Wednesday, March 11, 2009

What Does DIY Investing Mean?

Do-it-yourself (DIY) investing means different things to different people. When experts list potential pitfalls of the DIY approach, the message can be misleading depending on what DIY investing means to the reader.

An investor who investigates companies and chooses individual stocks to buy is clearly a DIYer. Larry MacDonald’s article on the pitfalls of DIY investing offers good advice for someone who is considering this route to investing.

At the other extreme we have someone who hands control of his portfolio to an investment advisor who gets paid a substantial portion of the portfolio each year. This type of investor is clearly not a DIYer.

A gray area is the index investor (for example, someone who invests along with the Canadian Capitalist in a Sleepy Portfolio). In one sense, index investors are DIYers because they aren’t paying for investment advice. On the other hand, they don’t choose their own individual stocks and bonds, which makes them seem less like DIYers.

For the index investor who doesn’t engage in market timing, the standard list of DIY investing pitfalls doesn’t apply. Beyond an initial decision of which indexes to buy and in what proportions, index investing takes very little time, there is no need for immersion in financial minutia, and there is no reason to stay on top of the latest business news.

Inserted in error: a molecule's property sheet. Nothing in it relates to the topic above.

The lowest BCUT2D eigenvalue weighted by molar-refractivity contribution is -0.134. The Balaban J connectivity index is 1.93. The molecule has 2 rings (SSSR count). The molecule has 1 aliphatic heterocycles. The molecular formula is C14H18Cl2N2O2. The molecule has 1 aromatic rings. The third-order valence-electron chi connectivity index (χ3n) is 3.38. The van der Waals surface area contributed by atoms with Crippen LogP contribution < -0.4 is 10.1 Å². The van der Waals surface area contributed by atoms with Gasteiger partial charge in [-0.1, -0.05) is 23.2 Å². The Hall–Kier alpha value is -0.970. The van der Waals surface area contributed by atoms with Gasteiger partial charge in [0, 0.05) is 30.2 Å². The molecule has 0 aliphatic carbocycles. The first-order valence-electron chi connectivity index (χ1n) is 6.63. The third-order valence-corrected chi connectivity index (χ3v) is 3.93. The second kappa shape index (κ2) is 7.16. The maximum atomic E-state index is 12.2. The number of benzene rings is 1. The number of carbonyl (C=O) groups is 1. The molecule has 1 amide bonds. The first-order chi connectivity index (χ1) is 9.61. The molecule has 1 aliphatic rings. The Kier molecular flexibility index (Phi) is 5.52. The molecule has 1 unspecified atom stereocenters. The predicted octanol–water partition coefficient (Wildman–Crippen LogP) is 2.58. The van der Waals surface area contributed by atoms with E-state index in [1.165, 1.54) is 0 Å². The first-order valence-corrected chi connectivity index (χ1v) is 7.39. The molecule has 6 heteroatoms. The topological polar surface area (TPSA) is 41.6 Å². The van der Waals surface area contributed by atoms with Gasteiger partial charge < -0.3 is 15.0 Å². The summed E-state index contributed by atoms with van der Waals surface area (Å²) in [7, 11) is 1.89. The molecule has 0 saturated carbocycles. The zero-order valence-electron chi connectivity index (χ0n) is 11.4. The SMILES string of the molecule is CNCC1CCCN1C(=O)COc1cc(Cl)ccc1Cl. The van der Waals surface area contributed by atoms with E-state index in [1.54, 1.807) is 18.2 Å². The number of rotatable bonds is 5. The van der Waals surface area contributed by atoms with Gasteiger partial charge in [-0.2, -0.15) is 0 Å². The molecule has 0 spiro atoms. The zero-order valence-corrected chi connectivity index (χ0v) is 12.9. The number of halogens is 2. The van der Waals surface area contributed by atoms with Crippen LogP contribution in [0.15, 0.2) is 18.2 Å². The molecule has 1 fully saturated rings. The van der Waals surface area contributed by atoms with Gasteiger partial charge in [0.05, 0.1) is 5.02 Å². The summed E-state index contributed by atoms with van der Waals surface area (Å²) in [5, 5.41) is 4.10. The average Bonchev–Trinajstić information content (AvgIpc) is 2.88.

The main pitfall of index investing is getting off track. Investors can be scared off track by large drops in stock prices or frightening financial media reports predicting doom. They can also get off track by becoming overly confident in their abilities and choosing to take some chances based on hunches.

1 comment:

  1. Thanks for the link Michael. A further pitfall for active DIY investors is that all that effort in investigating companies and individual securities may not pay off in the end. So, they should at least ensure that their results are no worse that can be had by being passive.

    ReplyDelete